Newspaper article The Journal (Newcastle, England)

Lesley and the Lads Promise Fine Music; Lesley Garrett Is to Make Her Operatic Comeback in Newcastle but First Comes a Night out with the Boys, as DAVID WHETSTONE Reports

Newspaper article The Journal (Newcastle, England)

Lesley and the Lads Promise Fine Music; Lesley Garrett Is to Make Her Operatic Comeback in Newcastle but First Comes a Night out with the Boys, as DAVID WHETSTONE Reports

Article excerpt

Byline: DAVIDWHETSTONE

SOPRANO Lesley Garrett has a hot date on Tyneside this weekend - with the massed ranks of the Lemington Male Voice Choir.

It promises to be quite a concert at Newcastle City Hall with the Doncaster diva and the Lemington lads joining forces to make beautiful music.

Actually, Lesley comes from just outside Doncaster. She was born in the little town of Thorne which sits amid flat acres of rich arable land.

Clearly it provided fertile ground for her. Born into a music-loving family, she went to the Royal Academy of Music, won a coveted Kathleen Ferrier Award in 1979, became a principal soprano at English National Opera, won a CBE for services to music and became a well-known figure on television by dint of her voice and bubbly personality. Significantly for North East music-lovers, she was one of the very first professional singers to perform at The Sage Gateshead.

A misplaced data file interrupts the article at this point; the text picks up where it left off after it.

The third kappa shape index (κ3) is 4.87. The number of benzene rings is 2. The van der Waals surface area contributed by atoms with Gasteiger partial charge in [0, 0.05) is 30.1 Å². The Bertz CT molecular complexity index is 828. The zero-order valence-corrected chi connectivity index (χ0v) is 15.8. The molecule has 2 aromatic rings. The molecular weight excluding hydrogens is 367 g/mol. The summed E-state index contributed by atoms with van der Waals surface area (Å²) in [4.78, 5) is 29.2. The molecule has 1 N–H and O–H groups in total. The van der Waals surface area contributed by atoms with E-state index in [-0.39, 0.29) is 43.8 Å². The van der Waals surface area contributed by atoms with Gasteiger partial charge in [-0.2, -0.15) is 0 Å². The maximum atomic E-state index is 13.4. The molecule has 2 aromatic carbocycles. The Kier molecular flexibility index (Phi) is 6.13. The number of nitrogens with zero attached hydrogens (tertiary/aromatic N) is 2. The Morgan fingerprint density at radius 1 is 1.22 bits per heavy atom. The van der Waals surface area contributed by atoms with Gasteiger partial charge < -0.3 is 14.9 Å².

"It's such a sexy hall with all those curves," she said back in January 2005, and added modestly: "It makes me sound better than I am."

Talking the other day about this Saturday's concert in Newcastle, she said: "I've been asked to do concerts with male voice choirs before and I've put them on the back burner because there's always been something more urgent that I've had to do.

"But last year I thought, I've got so many of these lovely male voice choirs on my back burner that it's time I started honouring my promises.

"I've since had a lovely 18 months going round the country singing with these choirs and finding out about the tradition that surrounds them.

"You do the concert and then they always have a wonderful do afterwards and they all start singing again.

"They are so enthusiastic about the music and communicating and performing that you can't not be swept away by it."

Lesley went even further. It was quite humbling, she said, to be involved in something so important to a community, and "almost part of my duty" to help keep an important facet of British life alive and well.

She explained that the choral singing tradition was in her blood. There was her father's wonderful tenor voice, which he put to good use in a barbershop quintet, and her mother's enthusiastic membership of a local choral society, even in her 80s.

No mystery, then, about where Lesley's love of singing comes from.

She spoke of the musical heritage kept alive by the likes of the Lemington choir, of the songs born of mining and other industries and of the social value of men coming together to sing for fun.

Saturday's concert would follow a familiar format, she said.

"They usually ask me to do a couple of solo spots, one in each half, and they ask me to suggest which songs we might do together. Some of them get taken up and some don't. …

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